megachurch

The U.S. government is estimated to lose $810 million in taxes as a result of churches’ tax-exempt status. While megachurches and televangelists make fortunes and live lavishly without paying taxes, American taxpayers bear the burden of subsidizing churches and religious places of worship throughout the country.

A tax exemption is a privilege, not a right. Churches received an official federal income tax exemption in 1894 for their positive contributions to the public, but time has revealed multiple reasons why the U.S. government should revoke this privilege.

We are in an era of megachurches. Congregations of tens of thousands make millions with little supervision. Televangelist Joel Osteen’s Lakewood Church in Houston is the biggest in the country, with 45,000 weekly attendees and annual untaxed revenue reaching $76 million. Why should American taxpayers support the extravagant lifestyles of wealthy pastors? Churches should be taxed like the big businesses they have become.

Hospitals and homeless shelters are justified in receiving tax exemptions because the services they provide would fall to the government if they ceased to exist. If churches ceased to exist, it would not be the government’s responsibility to provide religious services, therefore, making churches tax exempt is unjustifiable.

Last year, Focus on the Family, a conservative Christian group, declared itself a church. They do not have any congregations, but they do fund radio and programming that is often political to millions of people. A group like this probably became a church because of the many political and financial benefits that come with it.

While other nonprofits are required to file a tax return to the IRS to receive tax-exempt status, churches automatically receive tax-exempt status. This favoritism by the IRS is not only unfair but unconstitutional.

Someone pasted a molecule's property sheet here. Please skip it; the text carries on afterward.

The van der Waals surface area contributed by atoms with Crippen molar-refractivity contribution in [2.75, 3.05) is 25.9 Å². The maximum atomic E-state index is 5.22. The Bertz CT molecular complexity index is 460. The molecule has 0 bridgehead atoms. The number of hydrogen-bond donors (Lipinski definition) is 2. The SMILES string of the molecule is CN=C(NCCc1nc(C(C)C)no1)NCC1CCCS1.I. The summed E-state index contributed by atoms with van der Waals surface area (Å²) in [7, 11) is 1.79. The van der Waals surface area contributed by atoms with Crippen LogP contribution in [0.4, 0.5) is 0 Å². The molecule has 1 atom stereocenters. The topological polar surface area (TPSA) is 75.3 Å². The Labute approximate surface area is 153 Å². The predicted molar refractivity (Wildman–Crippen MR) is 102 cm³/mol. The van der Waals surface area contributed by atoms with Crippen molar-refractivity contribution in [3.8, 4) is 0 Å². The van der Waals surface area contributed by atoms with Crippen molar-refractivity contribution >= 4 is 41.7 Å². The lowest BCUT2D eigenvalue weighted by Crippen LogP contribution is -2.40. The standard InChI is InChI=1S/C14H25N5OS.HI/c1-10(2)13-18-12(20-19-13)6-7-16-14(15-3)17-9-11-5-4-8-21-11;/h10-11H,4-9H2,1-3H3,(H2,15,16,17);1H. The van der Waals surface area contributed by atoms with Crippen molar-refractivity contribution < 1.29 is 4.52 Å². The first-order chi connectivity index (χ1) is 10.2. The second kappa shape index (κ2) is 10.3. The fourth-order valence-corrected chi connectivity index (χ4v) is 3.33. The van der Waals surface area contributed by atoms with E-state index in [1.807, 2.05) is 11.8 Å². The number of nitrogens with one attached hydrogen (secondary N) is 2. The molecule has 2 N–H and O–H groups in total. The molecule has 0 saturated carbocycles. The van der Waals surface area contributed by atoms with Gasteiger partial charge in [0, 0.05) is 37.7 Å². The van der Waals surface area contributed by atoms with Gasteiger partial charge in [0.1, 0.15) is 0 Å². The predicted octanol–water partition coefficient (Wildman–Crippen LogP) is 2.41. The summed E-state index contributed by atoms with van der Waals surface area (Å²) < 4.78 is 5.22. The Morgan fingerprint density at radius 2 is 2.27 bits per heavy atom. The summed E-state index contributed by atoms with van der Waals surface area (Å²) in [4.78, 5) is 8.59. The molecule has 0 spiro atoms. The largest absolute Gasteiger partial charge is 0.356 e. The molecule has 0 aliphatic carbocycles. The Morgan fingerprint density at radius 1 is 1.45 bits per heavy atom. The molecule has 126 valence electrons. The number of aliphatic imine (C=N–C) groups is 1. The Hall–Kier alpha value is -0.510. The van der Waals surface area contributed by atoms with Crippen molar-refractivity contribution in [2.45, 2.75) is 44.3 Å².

Normally, tax exempt groups are required to disclose where their money comes from, but according to The New York Times, "churches are required to disclose essentially nothing about who or what supplies them with their funds." This allows politically-motivated people to operate with discretion.

Churches and places of worship enjoy tax-exempt status as long as they abide by IRS statutes, which prohibit political campaigning and lobbying. Focus on the Family is politically active and in violation of IRS statutes. Organizations such as this should not receive tax-exempt status.

By providing a financial benefit to religious institutions, the government is supporting religion in disregard of separation of church and state. A tax exemption is a form of subsidy, and the government should not be responsible for subsidizing religion.  

Former President Ulysses S. Grant warned Congress, “I would call your attention to the importance of correcting an evil that, if permitted to continue, will probably lead to great trouble in our land … the accumulation of vast amounts of untaxed church property.”

Grant was right to warn us. Today churches hold an estimated value of $300 billion to $500 billion in untaxed property. Churches are tax exempt, but they utilize public services like roads and police. This causes a tax increase for average citizens, who the government relies on to pay the taxes churches refuse to. By issuing this tax exemption, the government forces American taxpayers to support religion, even if they do not agree with some or all doctrines.

The tax break restricts churches’ freedom of speech because it deters pastors from publicly supporting or speaking against political candidates.

Taxpayers are essentially giving churches extra money for nothing in return. This needs to end immediately. The separation of church and state is imperative in a successful democracy, but churches receiving tax-exempt status is completely unjustifiable. American taxpayers deserve better allocation of their tax dollars.

Max Nedanovich is a 21-year-old mass communication junior from Mandeville, Louisiana.

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